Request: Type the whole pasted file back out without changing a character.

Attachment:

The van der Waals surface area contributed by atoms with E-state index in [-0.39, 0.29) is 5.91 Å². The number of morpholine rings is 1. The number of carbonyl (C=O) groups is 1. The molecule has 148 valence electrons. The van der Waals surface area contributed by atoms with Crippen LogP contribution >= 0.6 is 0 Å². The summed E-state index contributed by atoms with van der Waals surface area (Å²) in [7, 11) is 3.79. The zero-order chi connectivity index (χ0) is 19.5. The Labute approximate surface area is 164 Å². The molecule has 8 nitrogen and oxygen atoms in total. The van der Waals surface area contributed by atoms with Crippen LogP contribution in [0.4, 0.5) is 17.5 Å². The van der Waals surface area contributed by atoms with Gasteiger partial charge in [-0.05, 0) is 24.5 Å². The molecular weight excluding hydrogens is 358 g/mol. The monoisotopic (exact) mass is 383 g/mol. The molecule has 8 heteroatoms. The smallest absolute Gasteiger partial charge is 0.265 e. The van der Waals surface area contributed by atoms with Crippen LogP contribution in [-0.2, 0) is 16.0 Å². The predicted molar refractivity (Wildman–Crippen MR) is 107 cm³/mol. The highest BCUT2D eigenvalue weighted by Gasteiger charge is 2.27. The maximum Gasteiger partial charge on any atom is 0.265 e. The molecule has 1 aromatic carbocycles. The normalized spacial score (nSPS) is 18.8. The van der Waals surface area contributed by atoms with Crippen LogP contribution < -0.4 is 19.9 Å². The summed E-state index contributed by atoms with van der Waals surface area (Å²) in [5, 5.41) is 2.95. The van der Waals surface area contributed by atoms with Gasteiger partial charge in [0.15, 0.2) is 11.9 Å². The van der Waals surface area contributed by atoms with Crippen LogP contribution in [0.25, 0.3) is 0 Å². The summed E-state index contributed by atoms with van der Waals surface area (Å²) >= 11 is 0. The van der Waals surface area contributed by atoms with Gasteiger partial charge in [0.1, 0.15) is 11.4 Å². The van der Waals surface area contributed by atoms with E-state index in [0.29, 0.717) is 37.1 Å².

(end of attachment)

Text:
The van der Waals surface area contributed by atoms with E-state index in [-0.39, 0.29) is 5.91 Å². The number of morpholine rings is 1. The number of carbonyl (C=O) groups is 1. The molecule has 148 valence electrons. The van der Waals surface area contributed by atoms with Crippen LogP contribution >= 0.6 is 0 Å². The summed E-state index contributed by atoms with van der Waals surface area (Å²) in [7, 11) is 3.79. The zero-order chi connectivity index (χ0) is 19.5. The Labute approximate surface area is 164 Å². The molecule has 8 nitrogen and oxygen atoms in total. The van der Waals surface area contributed by atoms with Crippen LogP contribution in [0.4, 0.5) is 17.5 Å². The van der Waals surface area contributed by atoms with Gasteiger partial charge in [-0.05, 0) is 24.5 Å². The molecular weight excluding hydrogens is 358 g/mol. The monoisotopic (exact) mass is 383 g/mol. The molecule has 8 heteroatoms. The smallest absolute Gasteiger partial charge is 0.265 e. The van der Waals surface area contributed by atoms with Crippen LogP contribution in [-0.2, 0) is 16.0 Å². The predicted molar refractivity (Wildman–Crippen MR) is 107 cm³/mol. The highest BCUT2D eigenvalue weighted by Gasteiger charge is 2.27. The maximum Gasteiger partial charge on any atom is 0.265 e. The molecule has 1 aromatic carbocycles. The normalized spacial score (nSPS) is 18.8. The van der Waals surface area contributed by atoms with Crippen LogP contribution < -0.4 is 19.9 Å². The summed E-state index contributed by atoms with van der Waals surface area (Å²) in [5, 5.41) is 2.95. The van der Waals surface area contributed by atoms with Gasteiger partial charge in [0.15, 0.2) is 11.9 Å². The van der Waals surface area contributed by atoms with Crippen LogP contribution in [0.25, 0.3) is 0 Å². The summed E-state index contributed by atoms with van der Waals surface area (Å²) >= 11 is 0. The van der Waals surface area contributed by atoms with Gasteiger partial charge in [0.1, 0.15) is 11.4 Å². The van der Waals surface area contributed by atoms with E-state index in [0.29, 0.717) is 37.1 Å².